For the following exercises, write the first five terms of the geometric sequence.

32.

a n =4 5 n1 a n =4 5 n1

33.

a n =12 ( 1 2 ) n1 a n =12 ( 1 2 ) n1

For the following exercises, write an explicit formula for each geometric sequence.

34.

a n ={ 2,4,8,16,... } a n ={ 2,4,8,16,... }

35.

a n ={ 1,3,9,27,... } a n ={ 1,3,9,27,... }

36.

a n ={ 4,12,36,108,... } a n ={ 4,12,36,108,... }

37.

a n ={ 0.8,4,20,100,... } a n ={ 0.8,4,20,100,... }

38.

a n ={1.25,5,20,80,...} a n ={1.25,5,20,80,...}

39.

a n ={ 1, 4 5 , 16 25 , 64 125 ,... } a n ={ 1, 4 5 , 16 25 , 64 125 ,... }

40.

a n ={ 2, 1 3 , 1 18 , 1 108 ,... } a n ={ 2, 1 3 , 1 18 , 1 108 ,... }

41.

a n ={ 3,1, 1 3 , 1 9 ,... } a n ={ 3,1, 1 3 , 1 9 ,... }

For the following exercises, find the specified term for the geometric sequence given.

42.

Let a 1 =4, a 1 =4, a n =3 a n1 . a n =3 a n1 . Find a 8 . a 8 .

43.

Let a n = ( 1 3 ) n1 . a n = ( 1 3 ) n1 . Find a 12 . a 12 .

For the following exercises, find the number of terms in the given finite geometric sequence.

44.

a n ={ 1,3,9,...,2187 } a n ={ 1,3,9,...,2187 }

45.

a n ={ 2,1, 1 2 ,..., 1 1024 } a n ={ 2,1, 1 2 ,..., 1 1024 }

Graphical

For the following exercises, determine whether the graph shown represents a geometric sequence.

46.
Graph of a scattered plot with labeled points: (1, -3), (2, -1), (3, 1), (4, 3), and (5, 5). The x-axis is labeled n and the y-axis is labeled a_n.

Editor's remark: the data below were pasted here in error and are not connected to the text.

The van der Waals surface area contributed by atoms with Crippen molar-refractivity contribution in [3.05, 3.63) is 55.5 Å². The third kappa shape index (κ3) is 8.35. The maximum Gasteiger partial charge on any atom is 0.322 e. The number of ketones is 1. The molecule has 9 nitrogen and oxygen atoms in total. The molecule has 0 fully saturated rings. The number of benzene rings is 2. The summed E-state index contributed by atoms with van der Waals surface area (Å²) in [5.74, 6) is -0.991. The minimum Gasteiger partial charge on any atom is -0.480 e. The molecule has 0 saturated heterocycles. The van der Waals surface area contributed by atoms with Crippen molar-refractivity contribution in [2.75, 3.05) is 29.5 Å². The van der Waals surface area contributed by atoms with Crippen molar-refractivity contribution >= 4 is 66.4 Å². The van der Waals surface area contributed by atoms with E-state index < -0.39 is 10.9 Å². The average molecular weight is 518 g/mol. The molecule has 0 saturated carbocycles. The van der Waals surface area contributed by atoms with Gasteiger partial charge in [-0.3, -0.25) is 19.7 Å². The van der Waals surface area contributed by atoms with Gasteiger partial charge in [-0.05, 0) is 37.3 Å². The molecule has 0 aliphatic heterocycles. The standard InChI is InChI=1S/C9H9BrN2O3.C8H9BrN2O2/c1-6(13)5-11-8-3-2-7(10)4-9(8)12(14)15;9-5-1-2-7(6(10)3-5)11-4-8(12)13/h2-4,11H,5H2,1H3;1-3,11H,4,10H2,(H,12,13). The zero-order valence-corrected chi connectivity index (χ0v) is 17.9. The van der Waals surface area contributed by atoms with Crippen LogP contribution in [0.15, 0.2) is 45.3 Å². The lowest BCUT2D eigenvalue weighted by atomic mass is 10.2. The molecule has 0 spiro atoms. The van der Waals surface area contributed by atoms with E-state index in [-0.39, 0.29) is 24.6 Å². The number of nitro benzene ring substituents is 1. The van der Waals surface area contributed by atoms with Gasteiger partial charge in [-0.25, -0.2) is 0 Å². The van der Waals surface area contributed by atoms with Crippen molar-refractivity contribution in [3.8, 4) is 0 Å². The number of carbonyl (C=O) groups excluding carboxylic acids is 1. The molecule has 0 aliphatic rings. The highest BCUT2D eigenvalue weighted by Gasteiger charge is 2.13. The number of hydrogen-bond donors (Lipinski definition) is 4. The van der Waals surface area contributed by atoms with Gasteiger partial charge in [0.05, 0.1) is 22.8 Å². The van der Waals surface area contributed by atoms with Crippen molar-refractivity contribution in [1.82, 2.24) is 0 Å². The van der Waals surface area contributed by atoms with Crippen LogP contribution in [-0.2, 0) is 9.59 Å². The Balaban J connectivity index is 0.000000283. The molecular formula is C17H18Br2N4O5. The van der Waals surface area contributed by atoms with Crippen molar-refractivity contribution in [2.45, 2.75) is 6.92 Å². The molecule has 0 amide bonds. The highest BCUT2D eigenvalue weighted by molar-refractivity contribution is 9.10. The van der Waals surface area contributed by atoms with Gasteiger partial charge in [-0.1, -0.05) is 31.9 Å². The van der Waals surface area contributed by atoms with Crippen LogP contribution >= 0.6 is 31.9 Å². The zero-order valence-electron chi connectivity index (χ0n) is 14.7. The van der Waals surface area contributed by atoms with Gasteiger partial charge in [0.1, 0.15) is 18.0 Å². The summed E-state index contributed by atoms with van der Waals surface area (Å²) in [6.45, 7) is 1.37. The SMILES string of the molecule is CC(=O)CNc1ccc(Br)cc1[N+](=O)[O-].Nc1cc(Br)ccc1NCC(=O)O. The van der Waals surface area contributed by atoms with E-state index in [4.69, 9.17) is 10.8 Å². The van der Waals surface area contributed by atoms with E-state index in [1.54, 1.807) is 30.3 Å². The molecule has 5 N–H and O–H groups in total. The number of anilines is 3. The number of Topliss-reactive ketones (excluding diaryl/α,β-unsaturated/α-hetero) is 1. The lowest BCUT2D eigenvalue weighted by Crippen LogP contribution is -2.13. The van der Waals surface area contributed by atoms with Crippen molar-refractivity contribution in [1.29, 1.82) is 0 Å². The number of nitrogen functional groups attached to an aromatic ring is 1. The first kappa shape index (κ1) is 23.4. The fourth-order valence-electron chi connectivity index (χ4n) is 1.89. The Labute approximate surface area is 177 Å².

47.
Graph of a scattered plot with labeled points: (1, -0.5), (2, 0.25), (3, 1.375), (4, 3.0625), and (5, 5.5938). The x-axis is labeled n and the y-axis is labeled a_n.

For the following exercises, use the information provided to graph the first five terms of the geometric sequence.

48.

a 1 =1, r= 1 2 a 1 =1, r= 1 2

49.

a 1 =3, a n =2 a n1 a 1 =3, a n =2 a n1

50.

a n =27 0.3 n1 a n =27 0.3 n1

Extensions

51.

Use recursive formulas to give two examples of geometric sequences whose 3rd terms are 200. 200.

52.

Use explicit formulas to give two examples of geometric sequences whose 7th terms are 1024. 1024.

53.

Find the 5th term of the geometric sequence {b,4b,16b,...}. {b,4b,16b,...}.

54.

Find the 7th term of the geometric sequence {64a(b),32a(3b),16a(9b),...}. {64a(b),32a(3b),16a(9b),...}.

55.

At which term does the sequence {10,12,14.4,17.28, ...} {10,12,14.4,17.28, ...} exceed 100? 100?

56.

At which term does the sequence { 1 2187 , 1 729 , 1 243 , 1 81  ... } { 1 2187 , 1 729 , 1 243 , 1 81  ... } begin to have integer values?

57.

For which term does the geometric sequence a n =36 ( 2 3 ) n1 a n =36 ( 2 3 ) n1 first have a non-integer value?

58.

Use the recursive formula to write a geometric sequence whose common ratio is an integer. Show the first four terms, and then find the 10th term.

59.

Use the explicit formula to write a geometric sequence whose common ratio is a decimal number between 0 and 1. Show the first 4 terms, and then find the 8th term.

60.

Is it possible for a sequence to be both arithmetic and geometric? If so, give an example.